Role of Plain Xray Soft Tissue Neck Lateral View in the diagnosis of Cervical Esophageal Foreign Bodies
A Prakash, B Rishi, P Rais, D Baskota, B Sinha
esophagus, foreign bodies, soft signs, x-ray soft tissue neck
A Prakash, B Rishi, P Rais, D Baskota, B Sinha. Role of Plain Xray Soft Tissue Neck Lateral View in the diagnosis of Cervical Esophageal Foreign Bodies. The Internet Journal of Otorhinolaryngology. 2008 Volume 8 Number 2.
Foreign body ingestion is a common problem in both children and adults.1,2,3,4 It carries significant morbidity and mortality.5 Proper history and physical examination are important in diagnosing foreign body. Plain radiographs are routinely used in the diagnosis of upper airway foreign bodies, although their usefulness remains debatable.6 In our series, x-ray soft tissue neck lateral view and antero-posterior views were commonly used in diagnosis of foreign body esophagus. But lateral view has gained more importance than antero-posterior view as this view can differentiate foreign bodies in esophagus from tracheo-bronchial region. The management also differs by the location of foreign body in different parts of esophagus.
X-ray can detect foreign body if it is radio opaque or sometimes we may see soft signs like widened prevertebral shadow, loss of lordosis, gas shadow. So far, even after extensive literature search, no study focusing of x-ray soft tissue neck lateral view in the diagnosis of foreign body esophagus could not be found. So, this study is first of its kind in the literature. This study was done to assess the role of plain x-ray soft tissue neck lateral view in diagnosing esophageal foreign body.
Materials and Methods
A prospective study was conducted in the department of ENT and Head and Neck surgery, TU Teaching Hospital, Kathmandu, Nepal from April 2004 to July 2008.Patients admitted with provisional diagnosis of foreign body esophagus were enrolled. All patients underwent x-ray soft tissue neck lateral view at the time of presentation. Findings of x-ray were compared with per operative finding during hypopharyngoscopy or upper esophagoscopy using Chi Square (χ2) and different signs were compared by Z test of proportion. Informed consent from the patients was taken for this study and ethical committee approval was taken.
There were 247 patients suspected of foreign body esophagus during study period out of which foreign bodies were present in 230 patients. There was no foreign body in 17 patients. In those patients having foreign body, 142 were male and 88 Female. More than 50% were children (≤12 year's age).The age ranges from 9 months to 74 years. Foreign body was removed in all patients with rigid esophagoscopy/ hypopharyngoscopy. Most common foreign body in children was coin (65.2%) followed by meat bone (14.0%) while in adults meat bone account to 76.7% and meat bolus up to 12.5%. Thus meat item made 89.3%of total foreign body in adults. (Table-1)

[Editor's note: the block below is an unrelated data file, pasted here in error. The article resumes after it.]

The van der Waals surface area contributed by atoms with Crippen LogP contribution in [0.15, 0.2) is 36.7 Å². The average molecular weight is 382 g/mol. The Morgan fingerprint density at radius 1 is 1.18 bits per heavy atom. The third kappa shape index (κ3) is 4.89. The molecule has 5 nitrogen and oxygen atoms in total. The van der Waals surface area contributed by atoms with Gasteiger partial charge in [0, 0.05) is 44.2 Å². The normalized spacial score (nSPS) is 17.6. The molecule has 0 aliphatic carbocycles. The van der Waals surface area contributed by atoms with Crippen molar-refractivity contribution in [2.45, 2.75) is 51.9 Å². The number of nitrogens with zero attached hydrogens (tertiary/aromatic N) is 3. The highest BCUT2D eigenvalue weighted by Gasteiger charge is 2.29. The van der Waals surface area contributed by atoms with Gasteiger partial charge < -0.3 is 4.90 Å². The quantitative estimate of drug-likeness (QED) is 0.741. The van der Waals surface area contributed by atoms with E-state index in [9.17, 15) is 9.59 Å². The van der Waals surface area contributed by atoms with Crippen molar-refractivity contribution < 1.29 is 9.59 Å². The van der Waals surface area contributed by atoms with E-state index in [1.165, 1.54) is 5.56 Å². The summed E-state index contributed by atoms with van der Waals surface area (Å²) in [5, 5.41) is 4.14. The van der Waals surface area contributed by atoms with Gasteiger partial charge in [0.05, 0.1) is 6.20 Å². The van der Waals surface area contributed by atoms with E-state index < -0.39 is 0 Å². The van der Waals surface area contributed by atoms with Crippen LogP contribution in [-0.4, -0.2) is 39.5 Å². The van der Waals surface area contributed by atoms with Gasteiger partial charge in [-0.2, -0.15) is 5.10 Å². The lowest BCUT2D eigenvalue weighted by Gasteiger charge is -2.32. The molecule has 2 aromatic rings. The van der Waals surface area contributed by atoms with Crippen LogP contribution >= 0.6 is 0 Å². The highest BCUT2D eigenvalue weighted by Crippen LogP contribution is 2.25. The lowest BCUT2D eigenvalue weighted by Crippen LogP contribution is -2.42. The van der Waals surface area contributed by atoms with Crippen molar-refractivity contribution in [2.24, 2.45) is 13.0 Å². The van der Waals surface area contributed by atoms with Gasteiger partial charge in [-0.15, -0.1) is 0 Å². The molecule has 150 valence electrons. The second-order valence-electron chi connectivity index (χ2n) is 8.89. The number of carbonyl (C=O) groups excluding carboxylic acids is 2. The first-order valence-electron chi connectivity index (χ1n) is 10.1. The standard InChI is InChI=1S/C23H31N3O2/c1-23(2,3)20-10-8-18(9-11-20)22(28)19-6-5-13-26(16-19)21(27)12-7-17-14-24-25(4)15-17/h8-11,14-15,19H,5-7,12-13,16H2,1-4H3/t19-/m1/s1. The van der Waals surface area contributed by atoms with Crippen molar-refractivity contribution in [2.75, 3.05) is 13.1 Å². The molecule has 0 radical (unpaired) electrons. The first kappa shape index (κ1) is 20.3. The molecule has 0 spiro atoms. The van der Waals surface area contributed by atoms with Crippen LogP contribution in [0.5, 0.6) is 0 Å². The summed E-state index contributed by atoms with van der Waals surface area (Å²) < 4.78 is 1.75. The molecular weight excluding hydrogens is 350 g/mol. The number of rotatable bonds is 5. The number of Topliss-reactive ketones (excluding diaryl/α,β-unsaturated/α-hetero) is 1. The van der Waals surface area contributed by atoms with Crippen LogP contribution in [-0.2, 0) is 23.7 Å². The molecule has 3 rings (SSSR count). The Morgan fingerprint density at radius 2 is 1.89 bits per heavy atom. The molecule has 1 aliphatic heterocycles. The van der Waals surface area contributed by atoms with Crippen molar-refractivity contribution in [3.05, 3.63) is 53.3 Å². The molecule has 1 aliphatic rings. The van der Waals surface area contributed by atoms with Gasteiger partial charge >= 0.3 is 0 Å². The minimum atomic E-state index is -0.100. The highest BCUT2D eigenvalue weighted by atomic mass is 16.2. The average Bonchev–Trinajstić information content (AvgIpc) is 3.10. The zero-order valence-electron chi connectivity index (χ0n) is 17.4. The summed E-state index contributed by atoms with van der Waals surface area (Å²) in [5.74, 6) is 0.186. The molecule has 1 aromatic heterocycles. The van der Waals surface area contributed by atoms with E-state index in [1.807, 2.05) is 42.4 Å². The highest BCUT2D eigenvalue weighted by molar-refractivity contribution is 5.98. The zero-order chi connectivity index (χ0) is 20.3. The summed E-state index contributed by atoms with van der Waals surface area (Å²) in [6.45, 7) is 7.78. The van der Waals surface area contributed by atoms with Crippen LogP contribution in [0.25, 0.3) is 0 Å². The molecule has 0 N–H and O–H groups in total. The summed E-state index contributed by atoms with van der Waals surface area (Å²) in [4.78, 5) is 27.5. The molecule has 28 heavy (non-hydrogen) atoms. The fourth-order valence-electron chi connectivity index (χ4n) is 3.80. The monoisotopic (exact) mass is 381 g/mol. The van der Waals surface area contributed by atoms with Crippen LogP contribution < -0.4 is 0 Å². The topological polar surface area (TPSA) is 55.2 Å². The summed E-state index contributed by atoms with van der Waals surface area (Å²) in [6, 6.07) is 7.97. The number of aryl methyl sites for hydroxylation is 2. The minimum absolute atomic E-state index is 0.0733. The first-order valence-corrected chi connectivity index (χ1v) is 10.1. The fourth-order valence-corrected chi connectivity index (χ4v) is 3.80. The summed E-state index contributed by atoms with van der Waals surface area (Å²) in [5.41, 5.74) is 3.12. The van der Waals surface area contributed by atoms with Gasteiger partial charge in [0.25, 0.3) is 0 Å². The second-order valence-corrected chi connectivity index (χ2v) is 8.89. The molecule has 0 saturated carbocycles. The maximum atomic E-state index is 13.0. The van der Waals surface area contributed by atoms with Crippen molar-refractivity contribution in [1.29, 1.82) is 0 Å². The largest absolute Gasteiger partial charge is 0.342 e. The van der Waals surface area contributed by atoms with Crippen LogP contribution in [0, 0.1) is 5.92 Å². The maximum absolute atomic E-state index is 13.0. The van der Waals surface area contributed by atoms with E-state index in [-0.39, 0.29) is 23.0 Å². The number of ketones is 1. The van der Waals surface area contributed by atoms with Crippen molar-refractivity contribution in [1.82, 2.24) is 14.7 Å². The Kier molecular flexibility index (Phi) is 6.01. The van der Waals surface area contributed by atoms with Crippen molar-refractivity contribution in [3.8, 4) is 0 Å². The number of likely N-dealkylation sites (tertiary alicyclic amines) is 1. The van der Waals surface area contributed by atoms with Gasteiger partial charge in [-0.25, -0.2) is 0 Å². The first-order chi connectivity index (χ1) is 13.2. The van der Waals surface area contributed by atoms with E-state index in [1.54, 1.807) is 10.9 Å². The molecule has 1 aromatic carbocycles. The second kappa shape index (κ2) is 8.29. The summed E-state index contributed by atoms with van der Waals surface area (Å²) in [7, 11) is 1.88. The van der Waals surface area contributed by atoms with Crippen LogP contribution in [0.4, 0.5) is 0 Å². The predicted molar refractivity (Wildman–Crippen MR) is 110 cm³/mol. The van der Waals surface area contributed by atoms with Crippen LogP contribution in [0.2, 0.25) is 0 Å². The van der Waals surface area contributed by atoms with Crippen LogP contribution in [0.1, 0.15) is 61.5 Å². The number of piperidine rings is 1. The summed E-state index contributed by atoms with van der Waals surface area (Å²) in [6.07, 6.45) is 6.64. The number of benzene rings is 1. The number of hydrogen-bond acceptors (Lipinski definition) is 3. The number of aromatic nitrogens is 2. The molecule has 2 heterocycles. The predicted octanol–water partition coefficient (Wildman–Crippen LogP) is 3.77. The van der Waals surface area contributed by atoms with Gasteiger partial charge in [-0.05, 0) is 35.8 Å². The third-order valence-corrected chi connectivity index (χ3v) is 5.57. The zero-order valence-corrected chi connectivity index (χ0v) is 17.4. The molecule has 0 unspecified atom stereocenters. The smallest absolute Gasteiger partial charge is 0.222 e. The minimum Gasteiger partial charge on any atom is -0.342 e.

On x-ray soft tissue neck, 84.4% had positive radiological findings. Radio opacity of foreign body was seen only in 53.9% patients that were mainly of coin and meat bone, whereas soft signs were seen in 16.0% patients (Table -2). Meat bone was the most common foreign body that showed both these signs. Thirteen patients had no signs of foreign body in x-ray of soft tissue neck but in other x-rays such as chest x-ray or x-ray Abdomen, it was seen. Coin accounted for more than 90% of such foreign body. No sign of foreign body in x-ray soft tissue neck or in other x-rays was found in 23 patients although they had in esophagus/ hypopharynx foreign body, which was later removed by diagnostic esophagoscopy.
Overall sensitivity of x-ray soft tissue neck was 84.4% in diagnosing foreign body esophagus (Table-3). Radio opacity sign was more useful in coin (sensitivity 85.0%) and meat bone (sensitivity 43.7%). Soft signs were more useful in meat bolus (sensitivity 71.4%) and vegetative foreign bo dy (Sensitivity 66.6%) (Table-3).
Using “Z” test for proportion and comparing radio opacity and soft signs, it was found that radio opacity was far more reliable sign than soft sign (p<0.01). Using χ2 test and taking visualization of foreign body itself (radio opacity) as the confirmatory diagnostic finding the result is significant (p<0.01) suggesting that there is very good association between x-ray soft tissue neck and foreign body esophagus.
X-ray soft tissue neck is expected to remain as a routine investigation as it is highly specific, totally non invasive, well tolerated by patients, relatively cheap and can be done without delay. In our study there were 68.2% radiologically positive foreign bodies which were radio opaque. In radio opaque foreign body, x-ray soft tissue neck was useful in almost all of the patients.
While in non radio opaque foreign body, soft tissue signs were useful. It was seen in 70.0% of radiolucent foreign body ingested. Sensitivity of all these signs put together account to 90.0% which is indicative of its extreme usefulness.